The insurance industry is powerful, and its history is unique. While some sectors of commerce exist solely to maximize profit, the insurance business model is one that has always worked to create financial security for many individuals and families. As America continues to evolve and diversify as a nation, the insurance industry will inevitably need to adapt, also. Opportunity will continue to expand for the insurance industry, so long as firms are equipped to recognize it, in all its shades.
“The relationship between diversity on executive teams and the likelihood of financial outperformance has strengthened over time.” That fact, as reported by McKinsey & Company, is far too important to ignore. Profitability in the future will hinge, in large part, on the degree to which firms adapt to a changing world. There is much work to be done. Today the percentage of Blacks in the insurance industry roughly mirrors the percentage in the general population. The numbers shift dramatically, however, on the executive levels: Black representation is sorely lacking. Yet the necessity to change is evident, as McKinsey & Company has concluded: in 2019, top-quartile companies with respect to diversity outperformed those in the fourth by 36 percent in profitability.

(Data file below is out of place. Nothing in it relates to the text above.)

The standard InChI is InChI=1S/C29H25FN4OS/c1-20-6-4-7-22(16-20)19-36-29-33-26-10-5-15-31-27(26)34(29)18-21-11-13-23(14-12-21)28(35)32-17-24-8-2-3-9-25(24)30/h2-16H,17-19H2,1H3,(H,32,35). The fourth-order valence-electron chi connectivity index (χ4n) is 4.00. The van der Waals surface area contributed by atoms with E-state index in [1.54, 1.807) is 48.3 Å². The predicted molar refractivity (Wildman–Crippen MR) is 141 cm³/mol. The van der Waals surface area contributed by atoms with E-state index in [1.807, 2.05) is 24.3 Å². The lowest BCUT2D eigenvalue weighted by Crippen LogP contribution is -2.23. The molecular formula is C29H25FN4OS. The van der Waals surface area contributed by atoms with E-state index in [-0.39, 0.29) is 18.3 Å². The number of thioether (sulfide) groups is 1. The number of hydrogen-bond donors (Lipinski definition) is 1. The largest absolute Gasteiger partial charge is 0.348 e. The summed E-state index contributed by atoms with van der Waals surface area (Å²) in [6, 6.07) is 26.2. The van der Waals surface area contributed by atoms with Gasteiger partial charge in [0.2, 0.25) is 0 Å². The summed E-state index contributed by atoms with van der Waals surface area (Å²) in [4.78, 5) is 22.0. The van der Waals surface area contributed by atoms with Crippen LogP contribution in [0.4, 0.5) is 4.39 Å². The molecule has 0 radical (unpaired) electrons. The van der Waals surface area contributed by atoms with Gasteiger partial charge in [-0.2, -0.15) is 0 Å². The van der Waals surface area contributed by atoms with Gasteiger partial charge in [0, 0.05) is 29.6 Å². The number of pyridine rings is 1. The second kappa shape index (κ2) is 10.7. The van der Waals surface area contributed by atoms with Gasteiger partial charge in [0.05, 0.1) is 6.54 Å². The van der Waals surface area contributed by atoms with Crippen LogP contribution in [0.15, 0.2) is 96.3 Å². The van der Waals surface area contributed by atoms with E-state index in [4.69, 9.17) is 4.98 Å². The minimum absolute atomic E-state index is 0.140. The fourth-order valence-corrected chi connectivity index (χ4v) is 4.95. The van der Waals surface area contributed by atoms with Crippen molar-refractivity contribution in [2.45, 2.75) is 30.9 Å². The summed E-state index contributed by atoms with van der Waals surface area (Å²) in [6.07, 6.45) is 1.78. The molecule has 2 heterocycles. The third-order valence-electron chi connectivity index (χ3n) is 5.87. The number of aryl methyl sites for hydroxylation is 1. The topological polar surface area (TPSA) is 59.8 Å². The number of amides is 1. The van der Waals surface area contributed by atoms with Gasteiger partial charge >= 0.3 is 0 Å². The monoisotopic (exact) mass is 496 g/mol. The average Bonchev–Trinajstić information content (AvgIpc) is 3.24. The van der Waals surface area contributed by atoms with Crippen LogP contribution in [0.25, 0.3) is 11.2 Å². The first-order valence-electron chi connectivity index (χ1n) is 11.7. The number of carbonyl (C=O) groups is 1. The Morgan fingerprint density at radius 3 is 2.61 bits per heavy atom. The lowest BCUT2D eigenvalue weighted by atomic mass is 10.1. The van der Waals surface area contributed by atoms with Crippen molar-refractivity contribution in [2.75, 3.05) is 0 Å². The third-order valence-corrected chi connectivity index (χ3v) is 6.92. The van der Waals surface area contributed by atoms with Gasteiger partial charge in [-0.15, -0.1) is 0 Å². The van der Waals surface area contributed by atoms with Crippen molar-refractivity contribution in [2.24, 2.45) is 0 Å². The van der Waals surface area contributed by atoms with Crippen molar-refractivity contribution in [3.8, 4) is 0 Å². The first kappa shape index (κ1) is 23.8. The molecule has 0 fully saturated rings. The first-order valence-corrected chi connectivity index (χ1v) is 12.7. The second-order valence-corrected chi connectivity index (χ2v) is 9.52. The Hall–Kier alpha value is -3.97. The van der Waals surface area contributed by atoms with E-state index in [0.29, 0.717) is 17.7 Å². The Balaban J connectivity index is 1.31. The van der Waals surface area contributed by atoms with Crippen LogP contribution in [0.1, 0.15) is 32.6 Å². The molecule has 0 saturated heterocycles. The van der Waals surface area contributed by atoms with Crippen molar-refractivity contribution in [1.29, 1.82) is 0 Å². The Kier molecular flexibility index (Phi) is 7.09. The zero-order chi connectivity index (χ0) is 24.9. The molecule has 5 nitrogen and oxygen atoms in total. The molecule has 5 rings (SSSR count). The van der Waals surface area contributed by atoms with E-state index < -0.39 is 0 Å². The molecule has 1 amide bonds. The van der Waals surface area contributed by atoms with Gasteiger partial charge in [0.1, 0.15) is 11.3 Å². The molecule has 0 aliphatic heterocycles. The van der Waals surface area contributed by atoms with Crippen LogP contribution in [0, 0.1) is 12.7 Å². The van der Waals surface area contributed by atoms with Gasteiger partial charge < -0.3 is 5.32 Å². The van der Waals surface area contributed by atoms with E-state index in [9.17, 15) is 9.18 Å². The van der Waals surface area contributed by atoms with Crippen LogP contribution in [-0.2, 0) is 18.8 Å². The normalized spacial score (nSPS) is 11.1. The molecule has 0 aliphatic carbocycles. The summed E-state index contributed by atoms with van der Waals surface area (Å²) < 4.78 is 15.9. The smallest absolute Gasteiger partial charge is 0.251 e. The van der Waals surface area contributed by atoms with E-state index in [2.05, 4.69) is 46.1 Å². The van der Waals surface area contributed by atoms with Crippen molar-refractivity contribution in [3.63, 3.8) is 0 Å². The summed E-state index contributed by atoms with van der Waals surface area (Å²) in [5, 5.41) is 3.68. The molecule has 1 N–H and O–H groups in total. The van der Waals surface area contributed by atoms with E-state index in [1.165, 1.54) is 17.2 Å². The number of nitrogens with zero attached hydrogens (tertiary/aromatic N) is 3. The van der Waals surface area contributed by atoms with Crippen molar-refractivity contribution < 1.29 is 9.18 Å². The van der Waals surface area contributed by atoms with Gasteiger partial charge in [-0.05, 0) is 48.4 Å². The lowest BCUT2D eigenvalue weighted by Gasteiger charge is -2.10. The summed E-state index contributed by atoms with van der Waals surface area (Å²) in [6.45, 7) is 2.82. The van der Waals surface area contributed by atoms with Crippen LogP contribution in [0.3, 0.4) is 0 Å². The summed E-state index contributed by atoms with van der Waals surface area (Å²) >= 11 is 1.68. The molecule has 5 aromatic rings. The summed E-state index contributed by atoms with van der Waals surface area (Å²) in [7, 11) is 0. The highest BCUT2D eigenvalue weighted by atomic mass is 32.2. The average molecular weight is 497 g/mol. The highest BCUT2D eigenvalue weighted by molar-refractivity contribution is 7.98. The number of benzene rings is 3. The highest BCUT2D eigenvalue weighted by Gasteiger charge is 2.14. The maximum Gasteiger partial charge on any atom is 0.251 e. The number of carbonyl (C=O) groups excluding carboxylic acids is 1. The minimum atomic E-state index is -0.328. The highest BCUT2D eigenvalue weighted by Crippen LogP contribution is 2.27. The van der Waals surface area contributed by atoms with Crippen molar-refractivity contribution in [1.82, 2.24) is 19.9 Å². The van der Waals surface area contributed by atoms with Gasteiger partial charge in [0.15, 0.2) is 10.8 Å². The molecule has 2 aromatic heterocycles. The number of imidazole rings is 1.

“Fewer candidates of color will enter the industry if they perceive there is no opportunity to build their careers.” This simple statement, published in The Journey of African American Insurance Professionals, highlights the core of the problem. The data indicate that profitability and growth are now and for the foreseeable future rooted in diversity. Black talent, in particular, is critical to this equation. As firms seek to expand their influence and ultimately, profits, there must be a greater effort to recruit, retain and promote Black talent. As insurance employers commit to take on Black talent from some of America’s best universities and other sources, they will benefit tremendously.
Newcomers, naturally, bring fresh perspectives to any industry; this is especially so when those individuals come from diverse backgrounds. Further, they position their firms much better to reach a broader range of potential customers. Firms will increase their value as they diversify their talent pool but in the form of internships, they do so at minimal risk. Internships are the most basic proving ground: those who excel create their own opportunities and those who don’t go by the wayside. #1000blackinterns isn’t a movement to give anyone anything but rather, daring the status quo to allow more individuals to demonstrate the value they can bring to the industry.